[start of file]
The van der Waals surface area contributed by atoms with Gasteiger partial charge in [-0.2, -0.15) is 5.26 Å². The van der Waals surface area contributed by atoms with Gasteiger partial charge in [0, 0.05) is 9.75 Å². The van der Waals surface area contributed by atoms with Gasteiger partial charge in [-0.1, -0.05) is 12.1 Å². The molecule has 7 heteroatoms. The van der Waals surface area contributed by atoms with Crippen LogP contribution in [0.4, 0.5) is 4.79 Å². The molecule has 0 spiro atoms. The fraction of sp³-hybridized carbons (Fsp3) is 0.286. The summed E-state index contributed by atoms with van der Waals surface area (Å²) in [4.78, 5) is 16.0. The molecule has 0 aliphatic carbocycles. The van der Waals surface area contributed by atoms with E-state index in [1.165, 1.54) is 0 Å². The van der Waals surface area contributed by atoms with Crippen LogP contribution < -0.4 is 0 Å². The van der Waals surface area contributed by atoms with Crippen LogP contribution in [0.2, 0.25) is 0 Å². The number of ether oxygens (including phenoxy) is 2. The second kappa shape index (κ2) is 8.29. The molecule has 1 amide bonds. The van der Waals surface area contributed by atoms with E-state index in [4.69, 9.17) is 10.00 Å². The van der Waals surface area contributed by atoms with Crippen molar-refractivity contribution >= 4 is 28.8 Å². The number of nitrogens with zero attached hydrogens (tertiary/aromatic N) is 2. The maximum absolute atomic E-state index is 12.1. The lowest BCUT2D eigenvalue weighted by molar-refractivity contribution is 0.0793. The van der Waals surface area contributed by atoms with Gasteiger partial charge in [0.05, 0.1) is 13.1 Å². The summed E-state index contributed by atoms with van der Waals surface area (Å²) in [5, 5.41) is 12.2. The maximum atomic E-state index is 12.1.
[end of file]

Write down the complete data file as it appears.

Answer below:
The van der Waals surface area contributed by atoms with Gasteiger partial charge in [-0.2, -0.15) is 5.26 Å². The van der Waals surface area contributed by atoms with Gasteiger partial charge in [0, 0.05) is 9.75 Å². The van der Waals surface area contributed by atoms with Gasteiger partial charge in [-0.1, -0.05) is 12.1 Å². The molecule has 7 heteroatoms. The van der Waals surface area contributed by atoms with Crippen LogP contribution in [0.4, 0.5) is 4.79 Å². The molecule has 0 spiro atoms. The fraction of sp³-hybridized carbons (Fsp3) is 0.286. The summed E-state index contributed by atoms with van der Waals surface area (Å²) in [4.78, 5) is 16.0. The molecule has 0 aliphatic carbocycles. The van der Waals surface area contributed by atoms with E-state index in [1.165, 1.54) is 0 Å². The van der Waals surface area contributed by atoms with Crippen LogP contribution < -0.4 is 0 Å². The van der Waals surface area contributed by atoms with Crippen LogP contribution in [0.2, 0.25) is 0 Å². The number of ether oxygens (including phenoxy) is 2. The second kappa shape index (κ2) is 8.29. The molecule has 1 amide bonds. The van der Waals surface area contributed by atoms with E-state index in [4.69, 9.17) is 10.00 Å². The van der Waals surface area contributed by atoms with Crippen molar-refractivity contribution >= 4 is 28.8 Å². The number of nitrogens with zero attached hydrogens (tertiary/aromatic N) is 2. The maximum absolute atomic E-state index is 12.1. The lowest BCUT2D eigenvalue weighted by molar-refractivity contribution is 0.0793. The van der Waals surface area contributed by atoms with Gasteiger partial charge in [0.05, 0.1) is 13.1 Å². The summed E-state index contributed by atoms with van der Waals surface area (Å²) in [5, 5.41) is 12.2. The maximum atomic E-state index is 12.1.